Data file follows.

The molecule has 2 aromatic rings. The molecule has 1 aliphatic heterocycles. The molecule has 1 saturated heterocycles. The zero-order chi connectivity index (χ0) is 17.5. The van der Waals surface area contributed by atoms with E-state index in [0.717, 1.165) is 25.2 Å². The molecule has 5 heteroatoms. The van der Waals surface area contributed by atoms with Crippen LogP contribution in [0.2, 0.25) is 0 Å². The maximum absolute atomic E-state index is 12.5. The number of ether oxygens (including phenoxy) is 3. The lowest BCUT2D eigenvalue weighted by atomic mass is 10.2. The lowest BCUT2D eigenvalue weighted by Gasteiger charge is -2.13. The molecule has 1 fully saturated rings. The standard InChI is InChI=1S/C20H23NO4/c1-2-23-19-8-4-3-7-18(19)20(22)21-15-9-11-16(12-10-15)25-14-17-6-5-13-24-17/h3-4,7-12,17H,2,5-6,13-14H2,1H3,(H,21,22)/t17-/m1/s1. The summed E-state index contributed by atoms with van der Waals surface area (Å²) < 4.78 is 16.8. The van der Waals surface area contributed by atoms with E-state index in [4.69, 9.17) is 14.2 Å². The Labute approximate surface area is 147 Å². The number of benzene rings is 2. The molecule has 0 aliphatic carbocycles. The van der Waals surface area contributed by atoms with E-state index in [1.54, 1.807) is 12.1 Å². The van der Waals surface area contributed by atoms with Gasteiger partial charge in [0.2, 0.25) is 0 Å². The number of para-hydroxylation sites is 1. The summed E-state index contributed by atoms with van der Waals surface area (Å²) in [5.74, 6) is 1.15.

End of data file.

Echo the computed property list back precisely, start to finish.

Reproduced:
The molecule has 2 aromatic rings. The molecule has 1 aliphatic heterocycles. The molecule has 1 saturated heterocycles. The zero-order chi connectivity index (χ0) is 17.5. The van der Waals surface area contributed by atoms with E-state index in [0.717, 1.165) is 25.2 Å². The molecule has 5 heteroatoms. The van der Waals surface area contributed by atoms with Crippen LogP contribution in [0.2, 0.25) is 0 Å². The maximum absolute atomic E-state index is 12.5. The number of ether oxygens (including phenoxy) is 3. The lowest BCUT2D eigenvalue weighted by atomic mass is 10.2. The lowest BCUT2D eigenvalue weighted by Gasteiger charge is -2.13. The molecule has 1 fully saturated rings. The standard InChI is InChI=1S/C20H23NO4/c1-2-23-19-8-4-3-7-18(19)20(22)21-15-9-11-16(12-10-15)25-14-17-6-5-13-24-17/h3-4,7-12,17H,2,5-6,13-14H2,1H3,(H,21,22)/t17-/m1/s1. The summed E-state index contributed by atoms with van der Waals surface area (Å²) < 4.78 is 16.8. The van der Waals surface area contributed by atoms with E-state index in [4.69, 9.17) is 14.2 Å². The Labute approximate surface area is 147 Å². The number of benzene rings is 2. The molecule has 0 aliphatic carbocycles. The van der Waals surface area contributed by atoms with E-state index in [1.54, 1.807) is 12.1 Å². The van der Waals surface area contributed by atoms with Gasteiger partial charge in [0.2, 0.25) is 0 Å². The number of para-hydroxylation sites is 1. The summed E-state index contributed by atoms with van der Waals surface area (Å²) in [5.74, 6) is 1.15.